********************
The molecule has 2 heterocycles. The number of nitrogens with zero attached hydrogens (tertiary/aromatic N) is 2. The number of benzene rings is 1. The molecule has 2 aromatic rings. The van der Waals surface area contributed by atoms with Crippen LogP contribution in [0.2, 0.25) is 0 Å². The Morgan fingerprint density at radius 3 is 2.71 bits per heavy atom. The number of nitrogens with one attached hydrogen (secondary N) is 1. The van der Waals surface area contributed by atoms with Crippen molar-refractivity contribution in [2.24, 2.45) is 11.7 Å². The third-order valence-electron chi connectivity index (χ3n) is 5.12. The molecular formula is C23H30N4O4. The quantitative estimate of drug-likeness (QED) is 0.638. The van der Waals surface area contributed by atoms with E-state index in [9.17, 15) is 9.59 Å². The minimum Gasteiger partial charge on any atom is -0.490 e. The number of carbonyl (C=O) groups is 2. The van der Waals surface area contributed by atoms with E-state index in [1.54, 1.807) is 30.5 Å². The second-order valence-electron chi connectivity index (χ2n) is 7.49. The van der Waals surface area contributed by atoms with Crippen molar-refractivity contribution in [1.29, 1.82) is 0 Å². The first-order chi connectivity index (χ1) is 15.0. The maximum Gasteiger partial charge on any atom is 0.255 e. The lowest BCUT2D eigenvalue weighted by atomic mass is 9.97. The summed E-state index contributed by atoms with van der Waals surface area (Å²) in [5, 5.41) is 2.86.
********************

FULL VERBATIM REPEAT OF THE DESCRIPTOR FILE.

The molecule has 2 heterocycles. The number of nitrogens with zero attached hydrogens (tertiary/aromatic N) is 2. The number of benzene rings is 1. The molecule has 2 aromatic rings. The van der Waals surface area contributed by atoms with Crippen LogP contribution in [0.2, 0.25) is 0 Å². The Morgan fingerprint density at radius 3 is 2.71 bits per heavy atom. The number of nitrogens with one attached hydrogen (secondary N) is 1. The van der Waals surface area contributed by atoms with Crippen molar-refractivity contribution in [2.24, 2.45) is 11.7 Å². The third-order valence-electron chi connectivity index (χ3n) is 5.12. The molecular formula is C23H30N4O4. The quantitative estimate of drug-likeness (QED) is 0.638. The van der Waals surface area contributed by atoms with E-state index in [9.17, 15) is 9.59 Å². The minimum Gasteiger partial charge on any atom is -0.490 e. The number of carbonyl (C=O) groups is 2. The van der Waals surface area contributed by atoms with E-state index in [1.54, 1.807) is 30.5 Å². The second-order valence-electron chi connectivity index (χ2n) is 7.49. The van der Waals surface area contributed by atoms with Crippen molar-refractivity contribution in [1.29, 1.82) is 0 Å². The first-order chi connectivity index (χ1) is 15.0. The maximum Gasteiger partial charge on any atom is 0.255 e. The lowest BCUT2D eigenvalue weighted by atomic mass is 9.97. The summed E-state index contributed by atoms with van der Waals surface area (Å²) in [5, 5.41) is 2.86.